Five years ago, Red Hat sent a shock wave through the Linux community when it announced a new bleeding-edge development pace for its flagship distribution, Red Hat Linux.
Starting with Red Hat Linux 9, which was soon rebranded as Fedora Core, Red Hat forced its users to choose between the stable, supported and per-system fee-toting Red Hat Enterprise Linux and a fast-moving, community-supported and fee-free distribution.
At the time, the move was widely regarded as Red Hat turning its back on the high-volume, general-purpose Linux market in favor of the lower-hanging fruit of Unix-to-Linux conversions in large enterprises, typified by banks and other big financial institutions. And while the action of canceling its flagship support-optional Linux distribution spoke loudly enough, Red Hat tossed in, for good measure, some unkind words for Linux's highest-volume aspirations-those concerning Linux on the desktop.
In late 2003, Matthew Szulik, Red Hat CEO at the time, was quoted as saying Microsoft Windows was a better desktop option. Szulik confined those comments to the consumer space, but Red Hat's wafer-thin desktop options for the enterprise indicated that the biggest name in Linux wasn't ready to back desktop Linux for companies, either.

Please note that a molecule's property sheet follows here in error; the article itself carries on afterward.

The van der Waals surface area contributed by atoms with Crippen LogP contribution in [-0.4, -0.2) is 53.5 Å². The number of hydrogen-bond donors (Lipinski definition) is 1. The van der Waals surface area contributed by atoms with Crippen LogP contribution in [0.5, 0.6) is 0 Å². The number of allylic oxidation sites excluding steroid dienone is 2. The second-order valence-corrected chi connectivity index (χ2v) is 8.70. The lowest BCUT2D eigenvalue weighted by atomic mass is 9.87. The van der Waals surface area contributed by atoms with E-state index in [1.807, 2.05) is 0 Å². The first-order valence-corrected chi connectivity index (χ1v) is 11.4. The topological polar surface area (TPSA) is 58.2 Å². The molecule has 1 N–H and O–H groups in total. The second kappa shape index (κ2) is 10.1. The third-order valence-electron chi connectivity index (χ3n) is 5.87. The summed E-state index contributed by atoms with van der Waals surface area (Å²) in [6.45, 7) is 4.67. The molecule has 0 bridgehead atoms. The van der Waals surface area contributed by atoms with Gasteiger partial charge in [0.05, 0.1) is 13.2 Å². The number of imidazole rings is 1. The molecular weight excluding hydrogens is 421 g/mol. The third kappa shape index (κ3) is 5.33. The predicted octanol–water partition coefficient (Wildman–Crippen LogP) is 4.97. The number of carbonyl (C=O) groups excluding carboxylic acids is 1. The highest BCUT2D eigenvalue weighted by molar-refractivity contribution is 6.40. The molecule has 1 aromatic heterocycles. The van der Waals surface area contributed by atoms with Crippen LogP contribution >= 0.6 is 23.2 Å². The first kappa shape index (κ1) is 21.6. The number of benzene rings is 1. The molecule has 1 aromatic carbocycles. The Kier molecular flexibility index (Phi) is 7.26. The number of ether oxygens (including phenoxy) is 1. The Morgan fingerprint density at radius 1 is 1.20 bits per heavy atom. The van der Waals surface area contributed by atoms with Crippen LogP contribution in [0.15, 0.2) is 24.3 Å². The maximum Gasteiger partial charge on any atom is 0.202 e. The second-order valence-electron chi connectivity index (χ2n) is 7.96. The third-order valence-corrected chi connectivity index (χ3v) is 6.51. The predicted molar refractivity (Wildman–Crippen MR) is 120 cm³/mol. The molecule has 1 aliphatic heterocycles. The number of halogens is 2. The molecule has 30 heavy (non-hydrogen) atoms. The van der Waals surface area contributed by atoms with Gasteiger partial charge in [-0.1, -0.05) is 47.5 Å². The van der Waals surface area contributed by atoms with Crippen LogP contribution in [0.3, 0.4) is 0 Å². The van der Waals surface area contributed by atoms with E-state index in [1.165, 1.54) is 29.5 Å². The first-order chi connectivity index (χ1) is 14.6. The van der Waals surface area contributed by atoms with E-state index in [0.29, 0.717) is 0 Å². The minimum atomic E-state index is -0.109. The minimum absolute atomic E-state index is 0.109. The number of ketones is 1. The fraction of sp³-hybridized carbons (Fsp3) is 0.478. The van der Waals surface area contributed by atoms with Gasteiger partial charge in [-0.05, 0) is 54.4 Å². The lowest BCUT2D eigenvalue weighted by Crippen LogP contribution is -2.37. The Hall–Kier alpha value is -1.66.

Fast-forward to today: Red Hat remains focused most keenly on the enterprise server stack, and its supported desktop offerings remain thin compared with SUSE Linux Enterprise Desktop and Ubuntu Linux. Based on Red Hat's current desktop Linux offerings, the company's position seems to be that Linux is not yet ready to challenge the Windows desktop in a serious way, and Red Hat may be correct.
While Linux is as good and perhaps better suited to the needs of knowledge workers who do not require Windows-only applications-a category into which I fall-the lack of an identity and management solution for Linux that's comparable to Microsoft's Active Directory and Group Policy is retarding Linux's growth.
But based so far on my tests of Red Hat's Fedora 9, which is due in late April, the pieces required to fill this gap for Linux-namely, the PolicyKit management and FreeIPA identity components that make their debut in this Fedora-are starting to fall into place.
The challenge that remains for Red Hat and Linux in general lies in extending the platform's software packaging embrace beyond open-source applications to include the works of third-party developers and internal enterprise development teams.
Red Hat has done well to focus on shoring up the core of the Linux platform and business, but if Linux is to grow beyond its data center environs and assume first-class status among volume platforms, now is the time for Linux's biggest brand to shore up its strength on the platform's periphery.
eWEEK Labs Executive Editor Jason Brooks can be reached at email@example.com.